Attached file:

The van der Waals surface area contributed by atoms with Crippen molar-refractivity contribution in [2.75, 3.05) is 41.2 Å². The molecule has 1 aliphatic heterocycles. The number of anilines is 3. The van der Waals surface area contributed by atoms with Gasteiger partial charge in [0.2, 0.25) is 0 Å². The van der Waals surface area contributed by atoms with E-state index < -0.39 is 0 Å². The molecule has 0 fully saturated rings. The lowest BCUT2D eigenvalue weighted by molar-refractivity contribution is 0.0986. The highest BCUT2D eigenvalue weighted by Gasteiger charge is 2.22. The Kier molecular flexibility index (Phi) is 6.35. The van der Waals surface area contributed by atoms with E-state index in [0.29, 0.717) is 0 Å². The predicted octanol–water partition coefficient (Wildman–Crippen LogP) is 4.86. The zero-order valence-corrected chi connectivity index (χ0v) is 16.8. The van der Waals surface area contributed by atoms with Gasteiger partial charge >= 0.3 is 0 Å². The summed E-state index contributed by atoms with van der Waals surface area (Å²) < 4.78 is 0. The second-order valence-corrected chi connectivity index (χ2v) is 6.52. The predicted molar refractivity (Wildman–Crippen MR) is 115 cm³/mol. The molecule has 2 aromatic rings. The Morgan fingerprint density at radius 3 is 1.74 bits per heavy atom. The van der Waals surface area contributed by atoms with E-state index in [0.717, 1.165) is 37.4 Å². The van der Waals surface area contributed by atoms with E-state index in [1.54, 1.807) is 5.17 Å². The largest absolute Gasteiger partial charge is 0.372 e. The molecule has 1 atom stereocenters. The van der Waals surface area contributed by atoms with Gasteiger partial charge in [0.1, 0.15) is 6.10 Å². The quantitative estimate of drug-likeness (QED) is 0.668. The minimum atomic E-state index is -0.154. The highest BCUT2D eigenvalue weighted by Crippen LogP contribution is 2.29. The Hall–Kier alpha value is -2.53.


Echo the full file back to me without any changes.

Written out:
The van der Waals surface area contributed by atoms with Crippen molar-refractivity contribution in [2.75, 3.05) is 41.2 Å². The molecule has 1 aliphatic heterocycles. The number of anilines is 3. The van der Waals surface area contributed by atoms with Gasteiger partial charge in [0.2, 0.25) is 0 Å². The van der Waals surface area contributed by atoms with E-state index < -0.39 is 0 Å². The molecule has 0 fully saturated rings. The lowest BCUT2D eigenvalue weighted by molar-refractivity contribution is 0.0986. The highest BCUT2D eigenvalue weighted by Gasteiger charge is 2.22. The Kier molecular flexibility index (Phi) is 6.35. The van der Waals surface area contributed by atoms with E-state index in [0.29, 0.717) is 0 Å². The predicted octanol–water partition coefficient (Wildman–Crippen LogP) is 4.86. The zero-order valence-corrected chi connectivity index (χ0v) is 16.8. The van der Waals surface area contributed by atoms with Gasteiger partial charge >= 0.3 is 0 Å². The summed E-state index contributed by atoms with van der Waals surface area (Å²) < 4.78 is 0. The second-order valence-corrected chi connectivity index (χ2v) is 6.52. The predicted molar refractivity (Wildman–Crippen MR) is 115 cm³/mol. The molecule has 2 aromatic rings. The Morgan fingerprint density at radius 3 is 1.74 bits per heavy atom. The van der Waals surface area contributed by atoms with E-state index in [0.717, 1.165) is 37.4 Å². The van der Waals surface area contributed by atoms with E-state index in [1.54, 1.807) is 5.17 Å². The largest absolute Gasteiger partial charge is 0.372 e. The molecule has 1 atom stereocenters. The van der Waals surface area contributed by atoms with Gasteiger partial charge in [0.1, 0.15) is 6.10 Å². The quantitative estimate of drug-likeness (QED) is 0.668. The minimum atomic E-state index is -0.154. The highest BCUT2D eigenvalue weighted by Crippen LogP contribution is 2.29. The Hall–Kier alpha value is -2.53.